The buildings were run down in many cases, battered and then repaired over the years, but the streets were lively, with small businesses and restaurants, hawkers trying to get by and tradesmen working their stalls.
When the Indonesian army left, they destroyed much of the infrastructure, and years on from independence the country is still struggling to rebuild. The UN and many NGO’s continue to work on projects here, but the biggest thing I noticed in and around the city was the huge presence of Chinese construction firms, working on rebuilding the infrastructure over the next years. Considering how poor most people in East Timor are, I also noticed the comparatively higher prices for most things in the city compared to other South East Asian nations. This is in many ways because of the inflated economy brought about by the large wages of the expats who have worked here since the conflict ended. Because of the expensive hotels- and lack of value when it comes to hotels and accommodation- there is little to offer independent tourists looking to stay here, just one of the reasons that tourism has yet to flourish here.
In terms of natural beauty though, Dili has it all. The city is sprawling, chaotic and confusing, but leave the confines of the suburbs and the coastline just a few kilometres away from the harbour is green and stunning. The water is clear, blue and just a few hours away on the ferry is Atauro Island- visible from anywhere in Dili.
Atauro Island really is a tropical paradise, with some of the most pristine coral in Asia, and almost no tourists.
The real struggle, if East Timor embraces tourism and tourism embraces East Timor, will be finding a way to keep this natural beauty as it is.
Proudly standing over Dili on one of the most prominent peaks, which stretches into the ocean, is a statue of Jesus. This is Chirsto Rei, another prominent reminder of the country’s Catholicism but also, strangely, a gift from the Indonesians.
Built in 1996, during the final years of occupation, the statue was an attempt to dissuade the East Timorese from campaigning for independence. Why a statue would be the answer to the people of Timor’s problems, I do not understand. A bizarre attempt perhaps, and one that did not work. What is surprising though, is that when East Timor became independent the people of Dili did not tear down the statue as a symbol of oppression or occupation.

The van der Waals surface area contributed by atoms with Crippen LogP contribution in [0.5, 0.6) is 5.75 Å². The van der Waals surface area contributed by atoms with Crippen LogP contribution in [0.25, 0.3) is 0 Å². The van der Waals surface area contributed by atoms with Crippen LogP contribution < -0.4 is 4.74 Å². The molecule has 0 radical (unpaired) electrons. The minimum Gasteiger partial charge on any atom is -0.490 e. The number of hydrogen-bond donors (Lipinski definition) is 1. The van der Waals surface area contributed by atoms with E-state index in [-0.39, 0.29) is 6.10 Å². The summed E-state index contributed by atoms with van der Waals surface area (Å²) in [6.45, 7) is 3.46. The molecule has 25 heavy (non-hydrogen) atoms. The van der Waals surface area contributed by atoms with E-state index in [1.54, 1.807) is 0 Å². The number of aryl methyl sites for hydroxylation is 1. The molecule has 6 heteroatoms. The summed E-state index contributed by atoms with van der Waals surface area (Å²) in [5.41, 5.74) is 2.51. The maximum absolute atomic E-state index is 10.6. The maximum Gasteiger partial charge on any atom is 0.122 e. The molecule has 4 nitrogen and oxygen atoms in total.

In fact the opposite happened. Being a symbol of the Catholic religion, the statue became a symbol of Indonesian failure and now it has become a symbol of the city, a symbol of an independent East Timor.
Just as the statue of Christo Rei – a statue built in and gifted by Indonesia – has become a symbol of their independence, I found many aspects of Dili’s culture to be similar.
Language, food and culture in Dili were a mixture of Portuguese, Indonesian and Timorese. The official languages are Portuguese and Tetum, and everyone seemed to speak Bahasa Indonesian. Rather than being leftover shackles of colonialism, Portuguese was adopted to create a distinct culture from Indonesia, while Indonesian is still spoken on a practical level. Arriving from Indonesia, many things may seem familiar to a traveller, but at the same very distinct and different. Things are slightly Portuguese, slightly Indonesian but most importantly, they are East Timorese.
East Timor and Dili especially seem to have embraced their diverse history, and the diverse influences that have held sway over their culture for centuries. But rather than tearing down that colonial past, they have embraced the best aspects of it and mixed it with their own unique culture to form a new distinct culture.
As any new nation must do to survive, East Timor is forging their own narrative in order to truly define themselves as an independent nation.
To see this happening in Dili, makes the city a truly special place to visit.
All Photos and Words by Richard Collett